How do farmers react? They do not have many choices. Some of these pests, called recalcitrant pests, unfortunately, do not have good sources of host plant resistance against their attacks, in spite of IITA and national program scientists having invested long years of considerable efforts. As a consequence, cowpea farmers, until very recently, have resorted to spraying synthetic pesticides, and very often inappropriate ones with unacceptable levels of toxicity. Under normal circumstances, farmers would wear protective equipment to minimize exposure to such toxic pesticides. However, given the hot and humid tropical weather conditions, it usually means that they are not wearing protective equipment because it is just too hot. Also, protective equipment is not always available or affordable, since it is an extra expense. As a result, farmers, and not infrequently their children, spray these chemical pesticides without any safety measure, with the imaginable deleterious impact on human health. This over-reliance on chemical pesticides also creates many environmental problems, including groundwater contamination and buildup of a resistance population of insects. These problems lead to a cyclical need to spray more frequently and with ever more toxic compounds, leading to a faster buildup of resistance. Doing this also wipes out the natural elements that would, to some degree, help fight these pest attacks.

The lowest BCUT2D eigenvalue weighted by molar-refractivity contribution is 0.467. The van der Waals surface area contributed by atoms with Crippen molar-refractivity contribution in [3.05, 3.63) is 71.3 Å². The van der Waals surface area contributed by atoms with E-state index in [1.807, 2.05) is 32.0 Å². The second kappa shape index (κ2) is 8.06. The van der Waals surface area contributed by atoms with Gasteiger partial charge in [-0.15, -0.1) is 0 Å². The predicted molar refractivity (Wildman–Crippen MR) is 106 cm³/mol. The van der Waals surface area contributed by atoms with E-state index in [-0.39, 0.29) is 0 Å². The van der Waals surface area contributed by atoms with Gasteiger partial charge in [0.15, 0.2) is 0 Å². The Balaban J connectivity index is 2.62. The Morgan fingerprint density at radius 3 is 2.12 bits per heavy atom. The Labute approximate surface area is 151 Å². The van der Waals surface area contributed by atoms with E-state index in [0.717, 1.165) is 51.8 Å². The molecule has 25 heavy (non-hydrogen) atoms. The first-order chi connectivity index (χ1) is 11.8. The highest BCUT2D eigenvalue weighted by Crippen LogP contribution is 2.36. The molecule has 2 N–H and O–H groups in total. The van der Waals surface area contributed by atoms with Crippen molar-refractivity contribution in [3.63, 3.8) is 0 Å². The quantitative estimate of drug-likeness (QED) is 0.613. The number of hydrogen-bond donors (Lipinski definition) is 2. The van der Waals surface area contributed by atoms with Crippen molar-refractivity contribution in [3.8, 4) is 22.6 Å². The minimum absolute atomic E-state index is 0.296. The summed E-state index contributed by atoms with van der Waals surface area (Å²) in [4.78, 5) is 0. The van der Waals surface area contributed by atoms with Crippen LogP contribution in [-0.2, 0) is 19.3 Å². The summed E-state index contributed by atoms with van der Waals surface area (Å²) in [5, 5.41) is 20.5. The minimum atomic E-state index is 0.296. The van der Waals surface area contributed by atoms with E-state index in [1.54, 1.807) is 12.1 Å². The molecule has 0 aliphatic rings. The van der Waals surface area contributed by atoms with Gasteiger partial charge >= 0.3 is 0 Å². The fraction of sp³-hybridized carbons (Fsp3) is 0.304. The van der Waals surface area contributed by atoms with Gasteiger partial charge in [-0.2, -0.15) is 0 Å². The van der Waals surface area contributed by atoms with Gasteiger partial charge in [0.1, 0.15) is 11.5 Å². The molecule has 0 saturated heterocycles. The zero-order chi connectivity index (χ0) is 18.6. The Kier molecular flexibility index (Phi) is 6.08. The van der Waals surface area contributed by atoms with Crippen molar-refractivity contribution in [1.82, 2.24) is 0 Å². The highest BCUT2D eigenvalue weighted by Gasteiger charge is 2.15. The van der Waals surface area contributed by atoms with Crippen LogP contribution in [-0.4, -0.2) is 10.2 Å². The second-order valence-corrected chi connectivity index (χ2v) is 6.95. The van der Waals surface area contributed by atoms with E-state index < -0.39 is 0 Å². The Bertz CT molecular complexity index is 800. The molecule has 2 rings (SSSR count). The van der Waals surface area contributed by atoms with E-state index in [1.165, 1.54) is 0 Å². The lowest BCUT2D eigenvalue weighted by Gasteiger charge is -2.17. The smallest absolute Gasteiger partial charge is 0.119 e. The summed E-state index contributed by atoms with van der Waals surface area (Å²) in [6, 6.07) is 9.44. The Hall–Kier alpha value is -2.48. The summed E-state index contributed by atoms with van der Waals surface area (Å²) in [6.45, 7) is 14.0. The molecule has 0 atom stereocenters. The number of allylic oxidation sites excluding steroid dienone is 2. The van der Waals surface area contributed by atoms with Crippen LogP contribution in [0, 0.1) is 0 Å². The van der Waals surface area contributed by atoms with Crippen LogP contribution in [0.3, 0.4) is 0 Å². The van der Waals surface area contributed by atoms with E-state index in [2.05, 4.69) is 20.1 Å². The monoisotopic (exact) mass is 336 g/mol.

The role of insect ecology is to try to understand the regulating mechanisms between plants and insects. We have a case study on a pest commonly known as the legume pod borer (a moth with the binomial name of Maruca vitrata). As the result of a joint collaborative effort, including the University of Illinois at Urbana-Champaign (UIUC) in the U.S. and AVRDC – The World Vegetable Center in Taiwan, we found this pest to be of Asian origin and not indigenous to Western Africa. According to biocontrol theory, this means that in the pest’s area of origin, there might be much better natural enemies. We suspected this a while ago but did not have all the proof. Now we have evidence of its Asian origin, but more importantly, we discovered natural enemies in Asia better adapted to the pest than the local ones we have seen in Africa. Thus, we have introduced them into West Africa for experimental releases under strict quarantine regulations. The legume pod borer is not just a pest of cowpea but also of other cultivated legumes, like pigeon pea and beans. But more importantly for us, it is an insect feeding on several alternative legumes plants, including trees that grow close to rivers and flower during the off-season. Thus, knowing the cycle of the pest in the natural habitat, and not just in the cowpea field, is essential because if you release natural enemies of this pest, they will have to find refuge when cowpea is not planted. Insect ecology is providing science-based solutions which can be passed on to farmers for sustainably managing the relationship between insects and plants.